In the fight to save Manoomin, the Anishnaabeg are the leaders, but Slow Food USA provides backing through its Presidia program, which organizes and funds local projects that defend agricultural biodiversity and gastronomic traditions. Other endangered American foods supported by Slow Food Presidia are the Cape May Salt Oyster (Delaware Bay/New Jersey), Makah Ozette Potato (Northwest Washington), Navajo-Churro Sheep (Navajo Nation lands in Arizona and New Mexico) and the Sebastopol Gravenstein Apple (Sonoma County, California). There is also a presidium organized along non-regional lines that supports artisanal raw milk cheese production across the United States.

Not every distinctive American food that is threatened has a Presidium defending it, but Slow Food USA does try to identify and raise awareness of each as part of its Ark of Taste. Among the more than 200 foods in the Ark are Handmade Filé (a powder made from the Sassafras Tree, used in Creole and Cajun cooking), the Nevada Single Leaf Pinyon (a nut harvested from the Nevada State Tree), the Bourbon Red Turkey (originally bred in Bourbon County, Kentucky) and American Rye Whiskey. You can find local sources for many of the foods on the Ark of Taste on Slow Food's Local Harvest page.

Some people charge Slow Food with being an elitist organization just for foodies. Well, maybe some individual chapters are. A global, grassroots movement with 100,000 members can't be the same everywhere. But I think the organization is pursuing serious, worthwhile goals and raising problems with modern life that resonate with people the world over.

Here's how to get involved in the U.S.:
For information on Slow Food elsewhere, visit the international Slow Food website.

And don't forget to slow down, smell the roses and eat well.

—Sheryl Eisenberg


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On This Topic


Have a regional recipe made with local ingredients? Share it on This Green Blog!


Slow Food snail sign
A SNAIL WAS CHOSEN as the symbol of Slow Food for two reasons. One is that the snail "moves slowly and calmly eats its way through life"; the other, that it's a specialty of the northern Italian city of Bra, where the movement was born.

The snail above was spotted and photographed outside a restaurant in Santorini, Greece.



Spanish Steps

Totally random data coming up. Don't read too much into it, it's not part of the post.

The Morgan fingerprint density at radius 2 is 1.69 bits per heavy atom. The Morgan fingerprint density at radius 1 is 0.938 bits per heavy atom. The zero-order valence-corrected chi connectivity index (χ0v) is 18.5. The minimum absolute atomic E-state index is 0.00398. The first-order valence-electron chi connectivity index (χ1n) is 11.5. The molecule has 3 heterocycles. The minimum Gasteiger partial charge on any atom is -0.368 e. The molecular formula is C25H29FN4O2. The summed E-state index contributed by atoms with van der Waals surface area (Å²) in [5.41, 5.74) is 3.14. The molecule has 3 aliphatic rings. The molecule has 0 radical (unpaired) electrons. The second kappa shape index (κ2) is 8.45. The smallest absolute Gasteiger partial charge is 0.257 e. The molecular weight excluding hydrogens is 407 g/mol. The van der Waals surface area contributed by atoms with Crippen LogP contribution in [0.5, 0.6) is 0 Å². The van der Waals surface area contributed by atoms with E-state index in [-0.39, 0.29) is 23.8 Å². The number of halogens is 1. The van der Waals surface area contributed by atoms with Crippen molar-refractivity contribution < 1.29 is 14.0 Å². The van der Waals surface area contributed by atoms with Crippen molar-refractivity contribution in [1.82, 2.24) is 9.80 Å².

THE IDEA FOR SLOW FOOD grew out of a protest in 1986 against the opening of the second McDonald's in Italy at the Spanish Steps in Rome, a place awash in the life and history of the city. You may remember it from that fairy tale of a movie, Roman Holiday.





MANOOMIN: THE SACRED FOOD is a short documentary that tells the creation and migration stories of the Anishnaabeg relating to the wild rice they are fighting to preserve. A winner of the 2006 Berlinale/Terra Madre Short Film Competition sponsored by the Berlin Film Festival & Slow Food, it also shows the traditional technique still used by the Anishnaabeg to harvest the grain.



Ark of Taste Foods
FOODS IN THE U.S. ARK OF TASTE include (top to bottom) Pawpaw, Bourbon Red Turkey and Alaea.



Resources


Slow Food
Global Organization
U.S. Branch
Foundation for Biodiversity

Local Harvest
Sources for Ark of Taste Foods

NRDC
Good Food Essentials
Frugal Feasts

Grace Communications Foundation
Eat Well Guide

Midwest Living
Ojibwe Wild Rice Gathering

Anishnaabe Seed Project
Seed Sovereignty



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Sheryl Eisenberg is a writer, web developer and long-time advisor to NRDC. With her firm, Mixit Productions (mixitproductions.com), she brought NRDC online in 1996, designed NRDC's first websites, and continues to develop special web features for NRDC. She created and, for several years, wrote the Union of Concerned Scientists' green living column, Greentips, and has designed and contributed content to many nonprofit sites. Sheryl makes her home in Tribeca (NYC), where—along with her children, Sophie and Gabe, and husband, Peter—she tries to put her environmental principles into practice. No fooling.